Jim Roumell, a value-loving money manager with a sterling long-term record, was behind the pick of Tower Group, but I’m bringing him back anyway. For 2015, his choice is Rosetta Stone (RST), the leader in software-based language instruction. Rosetta has acquired Lexia Learning, which teaches reading to schoolkids, and Fit Brains, which sells brain-training exercises. Its stock has fallen by two-thirds since 2010. But the firm has hired smart new managers, and on a price-to-cash-flow basis the stock is downright cheap, says Roumell.
Wasatch World Innovators (WAGTX) would be among my favorite mutual funds if it weren’t for its absurdly high, 1.77% expense ratio. You can benefit from the stock-picking skills of Samuel Stewart—one of the fund’s comanagers and the president of Wasatch since 1986—and his excellent team by simply choosing some of the best assets in the portfolio. For 2015, I like Danish drugmaker Novo Nordisk (NVO), which specializes in diabetes care and hormone replacement therapy. It’s a big firm, with a market cap of $119 billion (more than one-third the gross domestic product of the country where it’s based) and an impressive growth record that should continue.
If you’re looking for stocks with consistent payouts, the fund to buy is iShares Select Dividend ETF (DVY). The exchange-traded fund’s top holding is Lockheed Martin (LMT), the giant aerospace and defense company. The stock yields 3.1%, which is more than a 30-year Treasury bond pays. Unlike bond interest payments, dividends aren’t guaranteed. But Lockheed’s disbursements have a history of growing; in fact, the company has boosted its dividend for 12 straight years. Lockheed’s stock will almost certainly attract investor interest if the world remains as tumultuous in the coming year as it was in 2014.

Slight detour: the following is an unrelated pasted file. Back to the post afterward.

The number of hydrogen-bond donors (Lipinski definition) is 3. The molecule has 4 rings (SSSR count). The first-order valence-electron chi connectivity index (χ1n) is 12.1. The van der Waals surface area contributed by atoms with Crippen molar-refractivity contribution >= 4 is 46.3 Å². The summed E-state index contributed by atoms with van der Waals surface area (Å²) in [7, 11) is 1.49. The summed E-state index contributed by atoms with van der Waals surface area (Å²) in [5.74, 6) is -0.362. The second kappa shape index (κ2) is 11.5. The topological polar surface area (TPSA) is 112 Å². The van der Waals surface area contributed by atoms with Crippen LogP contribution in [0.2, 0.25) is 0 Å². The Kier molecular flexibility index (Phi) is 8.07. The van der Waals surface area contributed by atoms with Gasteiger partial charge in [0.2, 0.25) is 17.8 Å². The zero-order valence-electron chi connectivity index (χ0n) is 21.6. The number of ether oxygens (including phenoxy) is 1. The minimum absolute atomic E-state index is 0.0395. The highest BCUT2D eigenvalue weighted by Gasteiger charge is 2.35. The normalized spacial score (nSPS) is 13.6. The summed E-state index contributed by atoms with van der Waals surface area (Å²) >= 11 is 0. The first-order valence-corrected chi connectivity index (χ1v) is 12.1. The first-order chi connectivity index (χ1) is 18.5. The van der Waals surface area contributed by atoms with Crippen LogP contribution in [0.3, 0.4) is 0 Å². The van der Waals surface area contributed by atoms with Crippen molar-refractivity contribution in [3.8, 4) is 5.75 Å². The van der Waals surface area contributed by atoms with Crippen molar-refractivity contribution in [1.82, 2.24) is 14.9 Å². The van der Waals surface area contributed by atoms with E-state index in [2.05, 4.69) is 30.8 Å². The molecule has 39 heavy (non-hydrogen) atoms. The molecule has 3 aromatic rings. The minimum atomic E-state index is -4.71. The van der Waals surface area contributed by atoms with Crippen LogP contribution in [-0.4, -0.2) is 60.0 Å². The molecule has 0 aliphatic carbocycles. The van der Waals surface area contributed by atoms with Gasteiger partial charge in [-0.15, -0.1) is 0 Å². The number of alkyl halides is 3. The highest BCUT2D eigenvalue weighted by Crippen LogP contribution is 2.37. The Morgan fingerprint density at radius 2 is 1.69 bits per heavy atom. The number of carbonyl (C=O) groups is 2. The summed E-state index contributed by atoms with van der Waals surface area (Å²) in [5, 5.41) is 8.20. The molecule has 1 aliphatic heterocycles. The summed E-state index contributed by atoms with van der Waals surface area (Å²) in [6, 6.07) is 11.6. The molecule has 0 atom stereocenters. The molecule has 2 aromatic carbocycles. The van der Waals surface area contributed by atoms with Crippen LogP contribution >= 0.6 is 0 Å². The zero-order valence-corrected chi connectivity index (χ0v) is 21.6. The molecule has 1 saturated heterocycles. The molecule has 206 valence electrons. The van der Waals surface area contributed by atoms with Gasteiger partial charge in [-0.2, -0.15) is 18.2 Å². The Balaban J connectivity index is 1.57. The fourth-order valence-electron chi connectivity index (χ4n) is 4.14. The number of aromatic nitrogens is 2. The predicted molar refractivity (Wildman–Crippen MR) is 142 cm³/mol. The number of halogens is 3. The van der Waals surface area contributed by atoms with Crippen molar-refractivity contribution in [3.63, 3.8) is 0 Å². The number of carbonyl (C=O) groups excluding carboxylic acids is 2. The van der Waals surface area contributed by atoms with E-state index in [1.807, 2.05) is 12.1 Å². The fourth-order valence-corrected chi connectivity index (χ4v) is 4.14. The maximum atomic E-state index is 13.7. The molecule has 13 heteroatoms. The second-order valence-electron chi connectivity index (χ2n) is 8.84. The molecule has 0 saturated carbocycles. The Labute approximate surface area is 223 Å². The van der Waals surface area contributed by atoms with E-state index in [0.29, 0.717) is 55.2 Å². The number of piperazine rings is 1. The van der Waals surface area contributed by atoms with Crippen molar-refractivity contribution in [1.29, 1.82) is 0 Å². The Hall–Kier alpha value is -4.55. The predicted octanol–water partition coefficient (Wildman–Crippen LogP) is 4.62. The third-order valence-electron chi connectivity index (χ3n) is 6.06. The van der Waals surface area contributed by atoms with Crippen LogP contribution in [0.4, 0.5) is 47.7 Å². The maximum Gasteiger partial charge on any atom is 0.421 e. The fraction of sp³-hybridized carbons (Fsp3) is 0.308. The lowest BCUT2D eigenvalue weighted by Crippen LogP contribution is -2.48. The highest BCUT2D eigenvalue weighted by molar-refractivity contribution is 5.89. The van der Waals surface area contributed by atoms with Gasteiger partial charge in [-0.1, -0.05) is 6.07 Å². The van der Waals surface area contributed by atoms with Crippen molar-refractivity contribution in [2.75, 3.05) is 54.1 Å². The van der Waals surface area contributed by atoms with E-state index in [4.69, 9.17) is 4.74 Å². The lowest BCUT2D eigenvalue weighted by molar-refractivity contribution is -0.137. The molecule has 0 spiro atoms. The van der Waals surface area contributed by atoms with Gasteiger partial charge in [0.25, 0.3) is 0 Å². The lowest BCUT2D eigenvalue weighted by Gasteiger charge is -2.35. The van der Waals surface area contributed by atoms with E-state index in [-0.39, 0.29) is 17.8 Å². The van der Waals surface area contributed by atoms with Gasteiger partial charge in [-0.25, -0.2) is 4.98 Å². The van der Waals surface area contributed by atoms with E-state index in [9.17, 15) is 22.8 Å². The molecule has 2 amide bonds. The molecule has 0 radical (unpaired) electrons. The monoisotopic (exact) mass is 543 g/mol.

Kodak may have cratered, but Japan’s Fujifilm Holdings (FUJIY) is doing very well, thank you. The stock has doubled in the past two years, but it still seems well priced, and I’m making it my Value Line Investment Survey choice for 2015. It has a top rating for timeliness and a solid balance sheet. The company still makes camera and photographic supplies, but it has built a big business in copiers and flat-panel displays and sells special products to the pharmaceutical and optical industries.
T. Rowe Price New Horizons (PRNHX), a pioneer in picking hot growth stocks, launched in 1960 and is still going strong. The fund’s biggest holding is Restoration Hardware (RH), an upscale home-furnishings chain with 87 stores and a strong catalog and Internet business. In the quarter that ended August 2, sales rose 14% over the same period the year before. More important, as the housing market recovers, Restoration Hardware should benefit from strong pent-up demand for new couches, dining room tables and the like.
Now for my own choice. A few months ago, venture capitalist Peter Thiel, cofounder of PayPal and the first outside investor in Facebook (FB), said in an interview with CNBC: “Twitter is hard to evaluate. It’s a horribly mismanaged company—probably a lot of pot-smoking going on there. But it’s such a solid franchise, it may even work with all that.” I’m not sure about the pot-smoking, but I agree with the sentiment. Twitter (TWTR) has a fabulously simple idea for communicating, but its leadership still hasn’t figured out how to turn the idea into a lot of money. Which is fine with me. With 284 million active users per month and revenues that are doubling every year, Twitter will eventually find a way.
In closing. Just remember my annual warnings: Although I expect these stocks to beat the market over the next year, I don’t believe in short-term investing (holding a stock for less than five years), so consider them long-term holdings. These are just suggestions; ultimately, the decisions are yours. Have fun.
James K. Glassman is a visiting fellow at the American Enterprise Institute. He owns none of the stocks mentioned.